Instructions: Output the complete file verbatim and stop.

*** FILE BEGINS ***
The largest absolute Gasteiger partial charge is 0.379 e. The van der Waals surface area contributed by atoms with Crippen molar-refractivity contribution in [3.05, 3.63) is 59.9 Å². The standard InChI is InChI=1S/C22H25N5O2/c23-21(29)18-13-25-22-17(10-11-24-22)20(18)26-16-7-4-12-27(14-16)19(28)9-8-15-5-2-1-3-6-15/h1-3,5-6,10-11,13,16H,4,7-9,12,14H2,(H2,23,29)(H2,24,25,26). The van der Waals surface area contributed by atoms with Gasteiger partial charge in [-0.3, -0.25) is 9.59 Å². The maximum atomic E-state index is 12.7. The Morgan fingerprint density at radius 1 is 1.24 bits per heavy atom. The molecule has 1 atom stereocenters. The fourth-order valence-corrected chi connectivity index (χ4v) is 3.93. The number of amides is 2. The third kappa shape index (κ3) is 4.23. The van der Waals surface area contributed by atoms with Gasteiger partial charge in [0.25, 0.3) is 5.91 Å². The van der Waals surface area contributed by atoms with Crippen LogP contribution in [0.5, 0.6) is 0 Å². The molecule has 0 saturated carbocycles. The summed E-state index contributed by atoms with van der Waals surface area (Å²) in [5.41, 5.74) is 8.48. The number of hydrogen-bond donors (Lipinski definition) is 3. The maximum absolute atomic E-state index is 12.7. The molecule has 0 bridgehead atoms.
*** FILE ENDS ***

The largest absolute Gasteiger partial charge is 0.379 e. The van der Waals surface area contributed by atoms with Crippen molar-refractivity contribution in [3.05, 3.63) is 59.9 Å². The standard InChI is InChI=1S/C22H25N5O2/c23-21(29)18-13-25-22-17(10-11-24-22)20(18)26-16-7-4-12-27(14-16)19(28)9-8-15-5-2-1-3-6-15/h1-3,5-6,10-11,13,16H,4,7-9,12,14H2,(H2,23,29)(H2,24,25,26). The van der Waals surface area contributed by atoms with Gasteiger partial charge in [-0.3, -0.25) is 9.59 Å². The maximum atomic E-state index is 12.7. The Morgan fingerprint density at radius 1 is 1.24 bits per heavy atom. The molecule has 1 atom stereocenters. The fourth-order valence-corrected chi connectivity index (χ4v) is 3.93. The number of amides is 2. The third kappa shape index (κ3) is 4.23. The van der Waals surface area contributed by atoms with Gasteiger partial charge in [0.25, 0.3) is 5.91 Å². The van der Waals surface area contributed by atoms with Crippen LogP contribution in [0.5, 0.6) is 0 Å². The molecule has 0 saturated carbocycles. The summed E-state index contributed by atoms with van der Waals surface area (Å²) in [5.41, 5.74) is 8.48. The number of hydrogen-bond donors (Lipinski definition) is 3. The maximum absolute atomic E-state index is 12.7. The molecule has 0 bridgehead atoms.